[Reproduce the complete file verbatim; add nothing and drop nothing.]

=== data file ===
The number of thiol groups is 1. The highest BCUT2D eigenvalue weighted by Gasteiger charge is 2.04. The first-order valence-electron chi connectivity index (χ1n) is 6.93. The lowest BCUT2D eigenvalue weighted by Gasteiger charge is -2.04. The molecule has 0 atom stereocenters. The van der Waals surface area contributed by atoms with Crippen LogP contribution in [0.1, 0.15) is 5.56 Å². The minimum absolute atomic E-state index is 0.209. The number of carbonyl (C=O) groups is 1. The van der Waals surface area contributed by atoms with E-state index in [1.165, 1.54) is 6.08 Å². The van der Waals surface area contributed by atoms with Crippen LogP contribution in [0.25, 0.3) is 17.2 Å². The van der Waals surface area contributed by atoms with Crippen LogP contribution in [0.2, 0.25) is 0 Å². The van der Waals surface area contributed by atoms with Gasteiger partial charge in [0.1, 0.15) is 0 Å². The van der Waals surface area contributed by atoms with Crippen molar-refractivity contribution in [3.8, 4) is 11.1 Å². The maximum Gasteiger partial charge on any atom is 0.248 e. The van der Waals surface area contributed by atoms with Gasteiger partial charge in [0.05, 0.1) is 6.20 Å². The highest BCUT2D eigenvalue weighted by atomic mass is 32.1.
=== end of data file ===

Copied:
The number of thiol groups is 1. The highest BCUT2D eigenvalue weighted by Gasteiger charge is 2.04. The first-order valence-electron chi connectivity index (χ1n) is 6.93. The lowest BCUT2D eigenvalue weighted by Gasteiger charge is -2.04. The molecule has 0 atom stereocenters. The van der Waals surface area contributed by atoms with Crippen LogP contribution in [0.1, 0.15) is 5.56 Å². The minimum absolute atomic E-state index is 0.209. The number of carbonyl (C=O) groups is 1. The van der Waals surface area contributed by atoms with E-state index in [1.165, 1.54) is 6.08 Å². The van der Waals surface area contributed by atoms with Crippen LogP contribution in [0.25, 0.3) is 17.2 Å². The van der Waals surface area contributed by atoms with Crippen LogP contribution in [0.2, 0.25) is 0 Å². The van der Waals surface area contributed by atoms with Gasteiger partial charge in [0.1, 0.15) is 0 Å². The van der Waals surface area contributed by atoms with Crippen molar-refractivity contribution in [3.8, 4) is 11.1 Å². The maximum Gasteiger partial charge on any atom is 0.248 e. The van der Waals surface area contributed by atoms with Gasteiger partial charge in [0.05, 0.1) is 6.20 Å². The highest BCUT2D eigenvalue weighted by atomic mass is 32.1.